ʻO ke kaumaha loa no kēia mau keiki, ʻaʻole lākou i koho, na kekahi i koho hewa. ʻAʻole he kanaka ʻino nā mākuahine, nā ʻohana hānau, akā ua koho hewa, a ʻo ka hopena na ke keiki. Nui ka pilikia ma ke kula. Nui kona pilikia me kāna hana, behaviour issues. Paʻakikī kona ola, akā ʻaʻole nāna ka hewa. Pono e noʻonoʻo, ʻaʻole nāna i koho, akā nāna ka hopena.
Children in Hawaiʻi’s foster care system are among the most vulnerable in our society and providing services and support for them is a never-ending responsibility. For Native Hawaiian children, this responsibility is especially challenging.
According to Kayle Perez, Administrator at the Hawai’i Department of Health Child Welfare Services Branch, “The number of Native Hawaiian children in foster care has reached almost 50%. Looking at the Native Hawaiian population in Hawaiʻi, they donʻt make up 50%. Itʻs complex in a way where weʻre trying to understand it and weʻre trying to take a look at what can we do to adress the disproportionality.
Opinions vary on the causes for overrepresentation, but this problem cannot be fixed in isolation. The number of Native Hawaiian children in the foster care system is a symptom of the socioeconomic health of Native Hawaiians as a whole, which ranks worst in nearly every category of any ethnic group in Hawaiʻi.
Healing the systemic marginalization of Native Hawaiians is a generational effort well underway, with the Hawaiian community taking the lead to improve our own situation. As with other areas of need, Hawaiians are stepping up and taking action, including the traditional kuleana, or responsibility, of mālama keiki by taking in and caring for Hawaiian foster children.
Aloha, ʻo Kauʻi Keola koʻu inoa, no Halawa mai au. ‘O kuʻu kāne ʻo Rocco Keola. He 12 aʻu keiki i kēia lā. ʻŌlelo au i kēia lā no ka mea, e loli koke ia kekahi o nā manawa.
Aloha, I am Kauʻi Keola, my husband is Rocco Keola and today I have 12 children. I say today because that number fluctuates pretty quickly.
Keola explained, “Thereʻs a lot of Hawaiian children out there. They need a place to go, they need a place to be loved, they need to feel safe and weʻre able to help them. We donʻt have a lot of things, we have lots of love. God sends them to our door so we open our door.”
“Being Hawaiian we have a strong cultural base. Just growing up in my own family our cousins would come and live with us for a little while. Thatʻs just the way we were raised and that was hānai, that was not fostering, none of them were adopted, they just came for the time that they needed to be with us and then they went back home to their own families.”
“We have been fostering for maybe 17 or 18 years now. We had about 55 children that came through our home. Fostering isn’t for everyone, it is for us, it is for some of our friends, but it’s not for everyone.”
“Most of the children unfortunately have some kind of exposure with drugs, so they have learning difficulties, they have behavioral issues and you just have to learn to work with each child and meet that child’s needs. A lot of them have sensory disorders so you notice our house is very loud. They don’t have volume control. Everything is loud, everything is hard and you just, you just learn to live with it. You know weʻre a loud house but it makes it more fun.”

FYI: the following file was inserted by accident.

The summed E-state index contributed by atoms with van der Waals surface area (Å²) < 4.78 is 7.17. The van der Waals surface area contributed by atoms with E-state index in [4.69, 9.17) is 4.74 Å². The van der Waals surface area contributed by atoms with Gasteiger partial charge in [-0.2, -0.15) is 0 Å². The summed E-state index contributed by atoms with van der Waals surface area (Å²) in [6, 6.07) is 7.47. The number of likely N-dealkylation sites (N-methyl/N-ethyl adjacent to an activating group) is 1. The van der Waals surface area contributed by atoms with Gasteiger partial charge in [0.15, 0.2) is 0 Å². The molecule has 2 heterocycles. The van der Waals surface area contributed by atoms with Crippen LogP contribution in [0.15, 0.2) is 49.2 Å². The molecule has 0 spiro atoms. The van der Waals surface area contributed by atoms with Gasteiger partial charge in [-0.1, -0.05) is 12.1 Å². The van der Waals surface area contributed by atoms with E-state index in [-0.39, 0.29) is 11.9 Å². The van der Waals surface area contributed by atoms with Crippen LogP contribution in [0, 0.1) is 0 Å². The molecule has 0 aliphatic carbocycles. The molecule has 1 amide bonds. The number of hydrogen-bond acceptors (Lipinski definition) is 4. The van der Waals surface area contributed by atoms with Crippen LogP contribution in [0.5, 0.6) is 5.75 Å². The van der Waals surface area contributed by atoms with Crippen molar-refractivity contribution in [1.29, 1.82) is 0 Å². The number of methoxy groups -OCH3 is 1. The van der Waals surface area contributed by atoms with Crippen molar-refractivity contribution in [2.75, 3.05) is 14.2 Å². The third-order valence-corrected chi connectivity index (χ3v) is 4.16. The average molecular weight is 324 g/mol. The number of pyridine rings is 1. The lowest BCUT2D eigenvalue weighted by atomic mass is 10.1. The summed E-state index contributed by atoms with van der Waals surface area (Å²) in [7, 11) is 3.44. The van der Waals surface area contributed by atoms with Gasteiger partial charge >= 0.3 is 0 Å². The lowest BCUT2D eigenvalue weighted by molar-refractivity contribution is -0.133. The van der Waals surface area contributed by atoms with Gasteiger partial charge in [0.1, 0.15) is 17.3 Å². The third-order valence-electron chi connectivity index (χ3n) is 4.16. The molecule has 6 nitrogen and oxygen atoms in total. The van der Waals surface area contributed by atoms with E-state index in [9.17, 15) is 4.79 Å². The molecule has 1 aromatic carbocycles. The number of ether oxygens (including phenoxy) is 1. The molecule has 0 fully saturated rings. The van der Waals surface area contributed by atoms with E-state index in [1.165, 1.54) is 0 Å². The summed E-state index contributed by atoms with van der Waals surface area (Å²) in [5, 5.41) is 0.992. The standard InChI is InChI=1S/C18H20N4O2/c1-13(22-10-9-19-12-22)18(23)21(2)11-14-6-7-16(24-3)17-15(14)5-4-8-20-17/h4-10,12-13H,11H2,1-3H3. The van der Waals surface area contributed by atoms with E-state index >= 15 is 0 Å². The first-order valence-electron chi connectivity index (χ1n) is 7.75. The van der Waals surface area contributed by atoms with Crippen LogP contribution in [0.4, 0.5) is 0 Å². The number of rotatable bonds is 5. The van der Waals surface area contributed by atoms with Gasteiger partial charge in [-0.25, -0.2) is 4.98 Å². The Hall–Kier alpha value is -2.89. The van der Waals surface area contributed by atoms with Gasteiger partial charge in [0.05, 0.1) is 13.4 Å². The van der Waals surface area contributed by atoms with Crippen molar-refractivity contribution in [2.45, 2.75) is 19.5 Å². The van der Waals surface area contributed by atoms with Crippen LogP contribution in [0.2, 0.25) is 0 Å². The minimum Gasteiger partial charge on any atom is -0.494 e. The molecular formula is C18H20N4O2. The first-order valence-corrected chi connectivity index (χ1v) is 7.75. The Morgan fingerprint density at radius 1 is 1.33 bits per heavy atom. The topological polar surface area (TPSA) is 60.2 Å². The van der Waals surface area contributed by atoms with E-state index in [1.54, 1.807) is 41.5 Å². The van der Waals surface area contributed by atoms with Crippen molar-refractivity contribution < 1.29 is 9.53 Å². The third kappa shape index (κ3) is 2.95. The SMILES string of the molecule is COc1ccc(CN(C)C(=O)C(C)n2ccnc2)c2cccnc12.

“Everyone works together to make our family work cause we have to be a team. No one can do this by themself. I donʻt even do this by myself, without my husband and the two girls, thereʻs no way I could do this, we all have to work together. That’s their way of learning that concept, you know lōkahi, we all have to help each other and have each other’s back,” explained Keola.
The Keola family is unique in the number of foster keiki they have taken in as their own. Any ʻOhana interested in fostering children is provided assistance from various community programs that offer support services, such as Partners in Developmentʻs Hui Hoʻomalu Program.
Stephanie Helbush, Community Relations Manager for the Hui Hoʻomalu Program, said “Our mission is to recruit, train, asses families who want to provide foster care for children in the child welfare services system and to also provide support services for those families.”
“Many times we talk about the children in care and we say, you know we need to be invested, because these are the kids that are going to be your neighbors, your co-workers. Their children will go to school with your children. Itʻs really everyoneʻs kuleana to think about this issue and see how we can be involved,” said Helbush
Keola explained, “We understand as a foster parent that we are there for the time being when the child needs to be with us until parents do their services and they have everying ready for the child to return home. The goal is always reunification. When they come into my home is to treat them as my own child and to love them and we do, but then when they have to go, itʻs hard, itʻs really hard.”
“The rewards are tremendous you know you canʻt count the rewards. you canʻt measure the love that you get back. You know a lot of people tell us oh these kids are so lucky that they have you, but no weʻre lucky that the kids have come into our life because they bring us joy, they bring us love, they have expanded our family,“ Keola reflected.